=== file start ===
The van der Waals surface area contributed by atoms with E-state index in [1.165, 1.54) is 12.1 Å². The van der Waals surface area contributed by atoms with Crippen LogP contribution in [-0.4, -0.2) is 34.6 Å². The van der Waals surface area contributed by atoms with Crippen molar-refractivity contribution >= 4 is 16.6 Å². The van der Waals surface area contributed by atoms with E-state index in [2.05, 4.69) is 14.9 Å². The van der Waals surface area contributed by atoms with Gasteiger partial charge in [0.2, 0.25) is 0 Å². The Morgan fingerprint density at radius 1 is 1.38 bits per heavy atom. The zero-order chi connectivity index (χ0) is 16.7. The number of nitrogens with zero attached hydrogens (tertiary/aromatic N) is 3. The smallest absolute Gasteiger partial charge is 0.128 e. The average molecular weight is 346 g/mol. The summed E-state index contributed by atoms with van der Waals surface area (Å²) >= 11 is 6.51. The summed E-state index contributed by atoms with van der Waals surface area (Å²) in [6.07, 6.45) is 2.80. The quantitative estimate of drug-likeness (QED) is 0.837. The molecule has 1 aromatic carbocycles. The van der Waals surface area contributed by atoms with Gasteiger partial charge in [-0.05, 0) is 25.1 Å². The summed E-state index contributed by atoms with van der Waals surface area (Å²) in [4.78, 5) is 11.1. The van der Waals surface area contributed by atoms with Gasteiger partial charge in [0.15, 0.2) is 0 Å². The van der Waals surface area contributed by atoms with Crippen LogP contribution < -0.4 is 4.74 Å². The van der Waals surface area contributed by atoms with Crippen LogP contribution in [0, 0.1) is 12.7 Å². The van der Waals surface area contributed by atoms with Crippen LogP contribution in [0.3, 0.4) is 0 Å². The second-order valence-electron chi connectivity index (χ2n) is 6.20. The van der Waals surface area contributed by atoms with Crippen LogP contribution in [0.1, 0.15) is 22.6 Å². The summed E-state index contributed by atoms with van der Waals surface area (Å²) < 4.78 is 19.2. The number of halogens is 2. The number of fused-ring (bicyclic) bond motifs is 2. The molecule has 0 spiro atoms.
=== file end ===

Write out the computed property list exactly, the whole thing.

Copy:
The van der Waals surface area contributed by atoms with E-state index in [1.165, 1.54) is 12.1 Å². The van der Waals surface area contributed by atoms with Crippen LogP contribution in [-0.4, -0.2) is 34.6 Å². The van der Waals surface area contributed by atoms with Crippen molar-refractivity contribution >= 4 is 16.6 Å². The van der Waals surface area contributed by atoms with E-state index in [2.05, 4.69) is 14.9 Å². The van der Waals surface area contributed by atoms with Gasteiger partial charge in [0.2, 0.25) is 0 Å². The Morgan fingerprint density at radius 1 is 1.38 bits per heavy atom. The zero-order chi connectivity index (χ0) is 16.7. The number of nitrogens with zero attached hydrogens (tertiary/aromatic N) is 3. The smallest absolute Gasteiger partial charge is 0.128 e. The average molecular weight is 346 g/mol. The summed E-state index contributed by atoms with van der Waals surface area (Å²) >= 11 is 6.51. The summed E-state index contributed by atoms with van der Waals surface area (Å²) in [6.07, 6.45) is 2.80. The quantitative estimate of drug-likeness (QED) is 0.837. The molecule has 1 aromatic carbocycles. The van der Waals surface area contributed by atoms with Gasteiger partial charge in [-0.05, 0) is 25.1 Å². The summed E-state index contributed by atoms with van der Waals surface area (Å²) in [4.78, 5) is 11.1. The van der Waals surface area contributed by atoms with Gasteiger partial charge in [0.15, 0.2) is 0 Å². The van der Waals surface area contributed by atoms with Crippen LogP contribution < -0.4 is 4.74 Å². The van der Waals surface area contributed by atoms with Crippen LogP contribution in [0, 0.1) is 12.7 Å². The van der Waals surface area contributed by atoms with Crippen LogP contribution in [0.3, 0.4) is 0 Å². The second-order valence-electron chi connectivity index (χ2n) is 6.20. The van der Waals surface area contributed by atoms with Crippen LogP contribution in [0.1, 0.15) is 22.6 Å². The summed E-state index contributed by atoms with van der Waals surface area (Å²) < 4.78 is 19.2. The number of halogens is 2. The number of fused-ring (bicyclic) bond motifs is 2. The molecule has 0 spiro atoms.